The General Services Administration has picked a Texas company to develop an apartment complex downtown near MCI Center, according to GSA sources.
JPI, an Irvine, Tex., company that is one of the nation's largest apartment developers and owners, proposes to build 405 apartments on the site on Seventh Street NW between D and E streets. The tract, which fills most of the block, includes a historic building where Civil War nurse Clara Barton once lived and worked; another building was the onetime site of the nightclub D.C. Space. The project will also incorporate a 250-seat theater and enough retail space for a small grocery store, according to a presentation the development team made earlier this year.
Though details were not available on the development, at current construction costs such a project would likely cost more than $120 million to build.
The site is the downtown location that Arena Stage had considered moving to earlier this year, before its board decided to remain in Southwest Washington.
The JPI proposal beat out bids from two other teams. One is headed by Ohio-based Forest City Enterprises; the other includes Charles E. Smith Residential Realty of Arlington and a small Washington firm, Metropolis Development Co. Representatives of both Forest City and Metropolis said they have not been officially notified of any decision.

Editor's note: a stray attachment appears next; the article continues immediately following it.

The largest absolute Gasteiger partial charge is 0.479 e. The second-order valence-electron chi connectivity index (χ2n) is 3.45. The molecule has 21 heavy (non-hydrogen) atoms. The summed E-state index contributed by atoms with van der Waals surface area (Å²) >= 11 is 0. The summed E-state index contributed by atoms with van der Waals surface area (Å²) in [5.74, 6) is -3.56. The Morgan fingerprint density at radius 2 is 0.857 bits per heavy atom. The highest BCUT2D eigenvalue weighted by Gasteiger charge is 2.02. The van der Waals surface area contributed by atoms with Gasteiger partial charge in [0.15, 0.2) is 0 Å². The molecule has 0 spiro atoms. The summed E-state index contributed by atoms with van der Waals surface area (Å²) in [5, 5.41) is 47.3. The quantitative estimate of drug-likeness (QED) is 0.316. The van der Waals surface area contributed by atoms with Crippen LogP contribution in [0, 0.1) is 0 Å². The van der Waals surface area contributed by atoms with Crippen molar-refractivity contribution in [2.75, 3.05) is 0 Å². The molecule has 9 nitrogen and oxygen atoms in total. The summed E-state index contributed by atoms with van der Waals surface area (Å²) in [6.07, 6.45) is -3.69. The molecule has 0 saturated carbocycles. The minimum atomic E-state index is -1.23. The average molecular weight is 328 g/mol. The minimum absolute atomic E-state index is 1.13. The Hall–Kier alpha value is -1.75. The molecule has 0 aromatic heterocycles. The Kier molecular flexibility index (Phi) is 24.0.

The JPI partner handling that company's bid was not available for comment yesterday. While GSA officials had no official comment on the competition, sources at the agency said JPI won because it offered to pay more than the other bidders and because it met the other requirements, such as those involving historic preservation.
The site, known as Square 457, is the last piece of ground once owned by the Pennsylvania Avenue Development Corp. (PADC), the now-defunct federal agency that was behind the transformation of the boulevard and nearby areas in the 1980s and early '90s. Although the PADC's most visible accomplishments were the large office buildings along the avenue, another goal was to encourage housing downtown. All major residential complexes in what is now called the Pennsylvania Quarter neighborhood were developed with some sort of PADC subsidy.
The GSA took over the site when the PADC went out of business in 1996.